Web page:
Everybody wants to fly at the front of the plane. The bigger, more comfortable seats, a constant supply of snacks and drinks, and boarding and deplaning first are some of the perks that come with first class or business class seating. International and U.S. transcontinental flights often offer both classes. Shorter-duration flights may only offer one, generally business class.
But it’s no easy task to land those premium seats without paying full fare unless you fly frequently. Because airlines now fly at near capacity, those seats are a hot commodity. If you don’t fly a lot for business, one of the best ways to fly first class is to use your credit card. Travel-themed credit cards offer rewards you can redeem as loyalty points with major airlines.
Capital One Venture Rewards
Earn 100,000 bonus miles when you spend $20,000 on purchases in the first three months from account opening or 50,000 bonus miles when you spend $3,000 on purchases in the first twelve months. You can redeem your points for flights that could include first-class seats. There is a $95 annual fee, and the 13.99%, 18.74% or 21.24% interest rate (based on creditworthiness) falls within the range of most travel cards.
Like other cards in the category, the annual fee is waived the first year. Add to that a 0% introductory rate and no foreign transaction fee and you can see why it’s such a popular card among travelers. (For more, see Comparing The Capital One Miles Credit Cards.)
Chase Sapphire Preferred
Earn two points for every $1 spent on travel and dining at restaurants. For all other purchases, you earn one point. Chase offers a 1:1 redemption meaning 1,000 Chase reward points equals 1,000 miles with participating airlines. Other perks include trip cancellation insurance, auto rental collision damage waiver and – if your flight is delayed for more than 12 hours – Chase covers unreimbursed expenses up to $500 per ticket.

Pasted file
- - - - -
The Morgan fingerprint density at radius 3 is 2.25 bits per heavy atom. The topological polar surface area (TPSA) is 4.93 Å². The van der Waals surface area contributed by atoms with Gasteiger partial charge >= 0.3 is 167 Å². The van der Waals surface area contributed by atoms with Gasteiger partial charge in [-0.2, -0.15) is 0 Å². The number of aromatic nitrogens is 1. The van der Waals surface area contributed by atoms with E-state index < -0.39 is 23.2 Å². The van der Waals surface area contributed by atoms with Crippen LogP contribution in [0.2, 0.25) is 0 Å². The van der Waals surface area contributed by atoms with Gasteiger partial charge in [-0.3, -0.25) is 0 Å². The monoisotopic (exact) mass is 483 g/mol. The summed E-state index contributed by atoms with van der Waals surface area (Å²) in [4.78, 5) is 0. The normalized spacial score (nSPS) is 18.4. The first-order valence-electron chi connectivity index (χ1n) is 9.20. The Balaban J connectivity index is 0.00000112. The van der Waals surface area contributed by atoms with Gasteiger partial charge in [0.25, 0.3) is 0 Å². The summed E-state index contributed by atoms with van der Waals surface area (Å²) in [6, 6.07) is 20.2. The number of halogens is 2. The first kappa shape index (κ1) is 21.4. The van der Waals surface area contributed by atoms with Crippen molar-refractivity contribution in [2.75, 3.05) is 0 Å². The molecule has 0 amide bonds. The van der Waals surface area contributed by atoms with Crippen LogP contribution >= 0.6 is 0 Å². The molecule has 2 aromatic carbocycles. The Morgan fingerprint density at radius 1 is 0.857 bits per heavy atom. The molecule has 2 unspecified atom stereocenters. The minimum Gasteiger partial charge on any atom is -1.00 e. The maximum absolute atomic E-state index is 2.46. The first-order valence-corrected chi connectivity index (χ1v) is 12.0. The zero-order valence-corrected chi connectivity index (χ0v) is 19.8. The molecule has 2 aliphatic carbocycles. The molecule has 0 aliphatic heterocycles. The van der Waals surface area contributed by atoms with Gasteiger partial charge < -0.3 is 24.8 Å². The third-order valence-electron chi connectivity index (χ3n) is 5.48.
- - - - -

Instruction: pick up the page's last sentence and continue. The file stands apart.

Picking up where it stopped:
The APR comes in at 15.99% and Chase waives the $95 annual fee for the first year. If you spend more than $4,000 in the first 3 months of having the card, you receive 80,000 bonus points. There is no foreign transaction fee. For more, see Chase Sapphire Preferred Vs. AmEx Platinum.
Discover it Miles
Since 1986, the Discover card has been a favorite among consumers for its no nonsense rewards and its use of the most current technology. Recently, the company announced that customers can now instantly turn the card on or off from their app if the card is lost or stolen. If the card is found, simply go to the app and turn it back on.
Like most companies, Discover has a travel card. The it Miles card offers 1.5 miles for every dollar you spend and for your first year, Discover gives you double miles. There are no blackout dates and Discover will credit you up to $30 per year for inflight Wi-Fi.
The APR is 0% for the first year and 10.99% to 22.99% after that. And there is no annual fee. To read more, see Review: Discover it Miles Card.
BankAmericard Travel Rewards Credit Card
Earn 1.5 points for every $1 you spend with the card. Points can be redeemed for travel rewards of any type, including first-class seating on airlines. The APR is 14.99% to 22.99%, depending on your credit, but has a 0% APR for the first year. The card has no annual fee or foreign transaction fee.
Like most cards of its type, if you spend at least $500 in the first 90 days, Bank of America will give you 10,000 bonus points – equal to about $100 in rewards.
The Bottom Line
Even with plenty of miles, getting a spot at the front of the plane is much harder than it once was. Business travelers who fly multiple times per week often get the seats first, but plenty of other travelers use their rewards to fly in the cushy seats from time to time. Vacation travelers may be more flexible, which can give them more options to try.
The travel cards described above help with flights from virtually any airline. If you mostly fly a particular carrier, having its credit card can also help you land first-class seats for that airline, of course. For more, see Do Your Card's Travel Benefits Make The Grade?